4. As noted above, merely because the witness resides outside the jurisdiction that does not entitle a party to have a commission issued for the examination of witness as of right. It is opposite to refer in this context to a ruling of a Division Bench of this Court in Java Shanker Mills (Barsi) Ltd. v. Hazi Zakaria Hazi Ebrahim, AIR 1962 Andh Pra 435. That is also a case under O. 26, R.4 C. P. C. It is held therein
'The broad principles which must necessarily be kept in mind when exercising discretion in the matter of issuing a commission for the examination of a witness are that the person invoking it must he hone fide in making the application, that the application of the defendant should not be subject to the same amount of scrutiny as that of the plaintiff, that the reasons why the witness cannot be examined in Court must be carefully considered that regard must be had to the conduct of the party and that further. I must he considered whether the examination on commission would result in manifest injustice to any party or is not calculated to permit the evidence being tested fairly or is likely to prove an abuse of process of Court. Justice above all is of Paramount consideration and the discretion should be exercised for furtherance of the same in the particular circumstances of the case. Even in cases where there is a statutory right it is open to the Court to refuse the same if the witness is under the control of the party and the application is not bona fide.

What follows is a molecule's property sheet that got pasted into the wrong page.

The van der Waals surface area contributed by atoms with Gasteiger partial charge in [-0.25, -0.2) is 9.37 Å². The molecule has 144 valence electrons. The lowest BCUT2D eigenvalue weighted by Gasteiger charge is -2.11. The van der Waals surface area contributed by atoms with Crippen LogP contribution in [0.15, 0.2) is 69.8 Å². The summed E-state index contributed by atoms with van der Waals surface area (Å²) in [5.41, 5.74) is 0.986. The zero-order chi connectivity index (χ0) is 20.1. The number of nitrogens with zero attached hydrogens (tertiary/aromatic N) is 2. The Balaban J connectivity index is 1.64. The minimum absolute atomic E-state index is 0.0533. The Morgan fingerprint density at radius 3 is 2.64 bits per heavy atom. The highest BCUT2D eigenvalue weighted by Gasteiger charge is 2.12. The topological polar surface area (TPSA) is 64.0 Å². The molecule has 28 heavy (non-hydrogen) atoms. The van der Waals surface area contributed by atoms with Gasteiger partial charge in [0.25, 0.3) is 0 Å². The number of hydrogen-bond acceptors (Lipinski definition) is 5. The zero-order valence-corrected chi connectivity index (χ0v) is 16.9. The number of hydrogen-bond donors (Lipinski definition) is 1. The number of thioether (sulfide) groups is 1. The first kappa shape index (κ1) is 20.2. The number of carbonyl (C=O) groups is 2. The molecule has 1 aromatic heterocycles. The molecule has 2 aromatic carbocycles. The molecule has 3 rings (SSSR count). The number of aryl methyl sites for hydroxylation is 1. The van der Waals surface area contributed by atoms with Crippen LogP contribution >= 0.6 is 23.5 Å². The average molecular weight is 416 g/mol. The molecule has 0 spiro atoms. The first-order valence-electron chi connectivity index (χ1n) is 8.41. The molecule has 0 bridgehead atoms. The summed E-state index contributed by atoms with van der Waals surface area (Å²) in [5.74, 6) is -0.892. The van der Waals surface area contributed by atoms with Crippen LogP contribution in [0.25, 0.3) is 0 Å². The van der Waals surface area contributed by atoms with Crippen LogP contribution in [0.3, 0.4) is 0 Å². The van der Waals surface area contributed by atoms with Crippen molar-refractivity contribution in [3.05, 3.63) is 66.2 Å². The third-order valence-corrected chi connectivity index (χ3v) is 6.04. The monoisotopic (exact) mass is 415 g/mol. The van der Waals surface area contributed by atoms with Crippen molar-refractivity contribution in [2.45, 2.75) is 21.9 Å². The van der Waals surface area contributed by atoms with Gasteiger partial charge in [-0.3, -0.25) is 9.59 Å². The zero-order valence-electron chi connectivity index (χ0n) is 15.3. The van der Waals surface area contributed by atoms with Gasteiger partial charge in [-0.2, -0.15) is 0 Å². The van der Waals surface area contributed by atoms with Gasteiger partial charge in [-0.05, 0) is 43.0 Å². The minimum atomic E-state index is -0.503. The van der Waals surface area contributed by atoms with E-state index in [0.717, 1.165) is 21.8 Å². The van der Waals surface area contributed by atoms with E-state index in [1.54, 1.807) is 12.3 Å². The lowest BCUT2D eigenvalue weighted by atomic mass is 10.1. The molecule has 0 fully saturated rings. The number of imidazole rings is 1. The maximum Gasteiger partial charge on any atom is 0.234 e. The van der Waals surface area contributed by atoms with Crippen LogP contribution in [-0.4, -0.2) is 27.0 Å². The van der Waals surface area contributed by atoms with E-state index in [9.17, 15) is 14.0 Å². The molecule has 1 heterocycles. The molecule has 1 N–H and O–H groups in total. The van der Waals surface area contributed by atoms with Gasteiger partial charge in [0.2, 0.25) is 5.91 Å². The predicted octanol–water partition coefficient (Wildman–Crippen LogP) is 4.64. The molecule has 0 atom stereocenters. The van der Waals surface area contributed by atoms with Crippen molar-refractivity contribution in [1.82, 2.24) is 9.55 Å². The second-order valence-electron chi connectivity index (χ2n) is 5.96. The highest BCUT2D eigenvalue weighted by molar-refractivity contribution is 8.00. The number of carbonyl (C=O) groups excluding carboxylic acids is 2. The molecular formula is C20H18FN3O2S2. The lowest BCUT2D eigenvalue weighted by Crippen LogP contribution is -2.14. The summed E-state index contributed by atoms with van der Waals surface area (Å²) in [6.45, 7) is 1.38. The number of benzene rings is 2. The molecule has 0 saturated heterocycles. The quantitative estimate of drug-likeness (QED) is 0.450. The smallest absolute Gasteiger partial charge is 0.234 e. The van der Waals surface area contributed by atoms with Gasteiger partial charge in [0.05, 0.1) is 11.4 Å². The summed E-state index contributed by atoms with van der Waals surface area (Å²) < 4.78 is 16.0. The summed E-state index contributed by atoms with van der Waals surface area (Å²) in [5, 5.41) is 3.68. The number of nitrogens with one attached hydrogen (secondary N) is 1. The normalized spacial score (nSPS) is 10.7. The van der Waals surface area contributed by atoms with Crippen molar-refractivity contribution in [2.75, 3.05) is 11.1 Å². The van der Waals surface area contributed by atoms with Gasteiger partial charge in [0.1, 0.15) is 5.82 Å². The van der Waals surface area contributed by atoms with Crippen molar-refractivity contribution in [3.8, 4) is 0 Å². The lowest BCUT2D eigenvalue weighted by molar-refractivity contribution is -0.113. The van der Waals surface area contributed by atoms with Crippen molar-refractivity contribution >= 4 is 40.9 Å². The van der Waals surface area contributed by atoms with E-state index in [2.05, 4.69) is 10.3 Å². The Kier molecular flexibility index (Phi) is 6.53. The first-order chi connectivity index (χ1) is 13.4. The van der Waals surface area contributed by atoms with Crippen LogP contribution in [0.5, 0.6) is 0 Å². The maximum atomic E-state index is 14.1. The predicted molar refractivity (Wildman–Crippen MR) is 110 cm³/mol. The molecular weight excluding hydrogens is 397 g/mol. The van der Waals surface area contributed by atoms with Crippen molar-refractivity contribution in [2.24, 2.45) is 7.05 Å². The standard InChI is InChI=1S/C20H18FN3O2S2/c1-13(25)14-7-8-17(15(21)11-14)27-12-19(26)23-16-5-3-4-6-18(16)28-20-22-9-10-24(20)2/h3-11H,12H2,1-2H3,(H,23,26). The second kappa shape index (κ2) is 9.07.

Observing the demeanour of a witness by the Judge is a strong or sufficient ground for refusing issue of commission for examination of a defendant residing beyond the local limits of the jurisdiction of the Court. Inconvenience of a party. cannot be a significant factor when the interests of justice warrant that he should come before the Court.''